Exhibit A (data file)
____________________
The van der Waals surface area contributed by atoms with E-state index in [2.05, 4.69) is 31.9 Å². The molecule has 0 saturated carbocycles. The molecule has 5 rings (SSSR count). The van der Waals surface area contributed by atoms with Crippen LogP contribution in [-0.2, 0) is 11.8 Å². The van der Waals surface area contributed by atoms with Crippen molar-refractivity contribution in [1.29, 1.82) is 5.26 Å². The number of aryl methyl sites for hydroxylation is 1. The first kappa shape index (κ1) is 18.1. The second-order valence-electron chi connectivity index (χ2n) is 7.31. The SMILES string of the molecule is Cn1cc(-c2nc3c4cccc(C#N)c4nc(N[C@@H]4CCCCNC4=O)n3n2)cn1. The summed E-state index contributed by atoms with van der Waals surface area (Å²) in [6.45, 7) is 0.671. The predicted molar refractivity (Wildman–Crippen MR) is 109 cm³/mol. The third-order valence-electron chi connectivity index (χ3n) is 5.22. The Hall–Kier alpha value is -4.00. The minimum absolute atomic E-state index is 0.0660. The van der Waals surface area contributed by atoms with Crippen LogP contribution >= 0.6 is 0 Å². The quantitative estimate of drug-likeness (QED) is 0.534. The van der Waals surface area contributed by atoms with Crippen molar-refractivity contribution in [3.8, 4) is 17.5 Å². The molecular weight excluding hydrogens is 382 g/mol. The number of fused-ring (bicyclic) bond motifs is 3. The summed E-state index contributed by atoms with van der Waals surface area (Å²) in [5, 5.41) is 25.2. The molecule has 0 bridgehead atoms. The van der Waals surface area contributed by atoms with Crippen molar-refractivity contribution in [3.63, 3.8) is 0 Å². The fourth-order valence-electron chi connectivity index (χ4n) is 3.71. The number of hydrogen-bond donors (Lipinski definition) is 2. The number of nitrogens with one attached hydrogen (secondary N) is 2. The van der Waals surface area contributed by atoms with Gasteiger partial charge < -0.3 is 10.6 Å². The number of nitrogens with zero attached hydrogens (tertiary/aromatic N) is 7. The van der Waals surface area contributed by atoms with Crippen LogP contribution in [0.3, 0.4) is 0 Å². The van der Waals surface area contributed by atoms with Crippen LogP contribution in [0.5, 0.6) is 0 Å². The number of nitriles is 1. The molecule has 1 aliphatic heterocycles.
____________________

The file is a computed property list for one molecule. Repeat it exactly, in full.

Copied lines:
The van der Waals surface area contributed by atoms with E-state index in [2.05, 4.69) is 31.9 Å². The molecule has 0 saturated carbocycles. The molecule has 5 rings (SSSR count). The van der Waals surface area contributed by atoms with Crippen LogP contribution in [-0.2, 0) is 11.8 Å². The van der Waals surface area contributed by atoms with Crippen molar-refractivity contribution in [1.29, 1.82) is 5.26 Å². The number of aryl methyl sites for hydroxylation is 1. The first kappa shape index (κ1) is 18.1. The second-order valence-electron chi connectivity index (χ2n) is 7.31. The SMILES string of the molecule is Cn1cc(-c2nc3c4cccc(C#N)c4nc(N[C@@H]4CCCCNC4=O)n3n2)cn1. The summed E-state index contributed by atoms with van der Waals surface area (Å²) in [6.45, 7) is 0.671. The predicted molar refractivity (Wildman–Crippen MR) is 109 cm³/mol. The third-order valence-electron chi connectivity index (χ3n) is 5.22. The Hall–Kier alpha value is -4.00. The minimum absolute atomic E-state index is 0.0660. The van der Waals surface area contributed by atoms with Crippen LogP contribution >= 0.6 is 0 Å². The quantitative estimate of drug-likeness (QED) is 0.534. The van der Waals surface area contributed by atoms with Crippen molar-refractivity contribution in [3.8, 4) is 17.5 Å². The molecular weight excluding hydrogens is 382 g/mol. The number of fused-ring (bicyclic) bond motifs is 3. The summed E-state index contributed by atoms with van der Waals surface area (Å²) in [5, 5.41) is 25.2. The molecule has 0 bridgehead atoms. The van der Waals surface area contributed by atoms with Crippen molar-refractivity contribution in [3.63, 3.8) is 0 Å². The fourth-order valence-electron chi connectivity index (χ4n) is 3.71. The number of hydrogen-bond donors (Lipinski definition) is 2. The number of nitrogens with one attached hydrogen (secondary N) is 2. The van der Waals surface area contributed by atoms with Gasteiger partial charge < -0.3 is 10.6 Å². The number of nitrogens with zero attached hydrogens (tertiary/aromatic N) is 7. The van der Waals surface area contributed by atoms with Crippen LogP contribution in [0.3, 0.4) is 0 Å². The van der Waals surface area contributed by atoms with Crippen LogP contribution in [0.5, 0.6) is 0 Å². The number of nitriles is 1. The molecule has 1 aliphatic heterocycles.